This approach has helped Ikeja Electric bring two employees with disabilities on board. “They bring tenaciousness, resilience to their work, and dedication. Those are the things they bring on a daily basis that have made them stand out in the work that they do.”
Once you’ve gathered the knowledge as an organisation, Ajibola’s advice is to just take the plunge. “If the person has the capability to do the work, make those provisions within the organisation, restructure your workspaces, ensure that the right work tools to enable these individuals to be successful in the workplace are put in place.”
Emmanuel Michael, head of human capital at microfinance company Letshego Finance, Lagos
“The important thing is to identify what is the strength of this particular person that we want to bring on board, what can they do? And then we position them in the area where they have a strength for.”
Shah Md Rijyi Rony, head of HR at supermarket chain Shwapno, Bangladesh
“Because we want a diverse workforce, we try to look at the skills a candidate has or what skills they can develop and how we can match a job to those skills. We don’t only hope they will progress to management; that’s in our policy. We want a workforce that is gender inclusive, that is disability inclusive.”
Working with an expert partner is key to gaining the knowledge and competence to enable disability inclusion. Isaac Bolingo, a local businessman in Western Uganda, worked with Sightsavers Connecting the Dots scheme to employ five interns with disabilities. Here’s their story.
Isaac Bolingo is a local businessman who owns a thriving mechanics shop in Masindi town, Western Uganda, called Isaac’s Motorcycle Spares and Garage. He has taken on five young people with disabilities as part of Connecting the Dots, a scheme that links them up with training and employment opportunities, and is training graduates from the scheme for the second year running.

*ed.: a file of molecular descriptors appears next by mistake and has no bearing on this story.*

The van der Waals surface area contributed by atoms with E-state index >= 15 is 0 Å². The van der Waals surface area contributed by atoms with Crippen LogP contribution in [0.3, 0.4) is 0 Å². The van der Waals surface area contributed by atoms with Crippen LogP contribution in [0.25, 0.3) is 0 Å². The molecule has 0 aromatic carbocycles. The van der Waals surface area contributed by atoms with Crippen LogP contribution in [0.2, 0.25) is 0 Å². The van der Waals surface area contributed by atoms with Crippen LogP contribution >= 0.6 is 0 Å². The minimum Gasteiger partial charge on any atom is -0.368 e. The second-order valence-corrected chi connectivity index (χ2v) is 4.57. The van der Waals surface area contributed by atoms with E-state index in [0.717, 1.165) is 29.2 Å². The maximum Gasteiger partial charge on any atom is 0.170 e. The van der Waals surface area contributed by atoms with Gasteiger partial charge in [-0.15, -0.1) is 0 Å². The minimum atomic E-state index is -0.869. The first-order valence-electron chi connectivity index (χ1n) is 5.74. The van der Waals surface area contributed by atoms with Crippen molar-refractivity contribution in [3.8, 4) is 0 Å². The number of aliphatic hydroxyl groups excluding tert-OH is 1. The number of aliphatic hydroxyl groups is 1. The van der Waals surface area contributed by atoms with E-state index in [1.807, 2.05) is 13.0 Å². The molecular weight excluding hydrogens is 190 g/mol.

One of his first trainees was Sharif, a 24-year-old who is deaf. After completing his course at a local technical college, he took part in the employment programme’s careers fair, where he joined other young people from the scheme to celebrate their hard work and connect with potential employers. At the careers fair, the graduates were each given a toolkit for their trade, so they would be fully equipped to begin their career
Sharif excelled at his new job and is now a paid member of staff at Isaac’s garage. He’s now working without needing any instruction and is supporting himself financially. Sharif says that if he hadn’t enrolled on the scheme, he would still be at home. “I’d be in the village doing nothing! Maybe only digging [farming work] – that would be the only work… it is difficult to find a job.”
Joel and Ronald, recent graduates from the scheme, have joined Sharif as trainee mechanics at Isaac’s garage and the three have become close friends. “I thought there were only a few people with disabilities when I was young,” says Ronald, “but when I came here [to Masindi], I found a lot and I said, ‘Ah, there are many people who have disabilities…’ We are all friends, all of us taking courses.”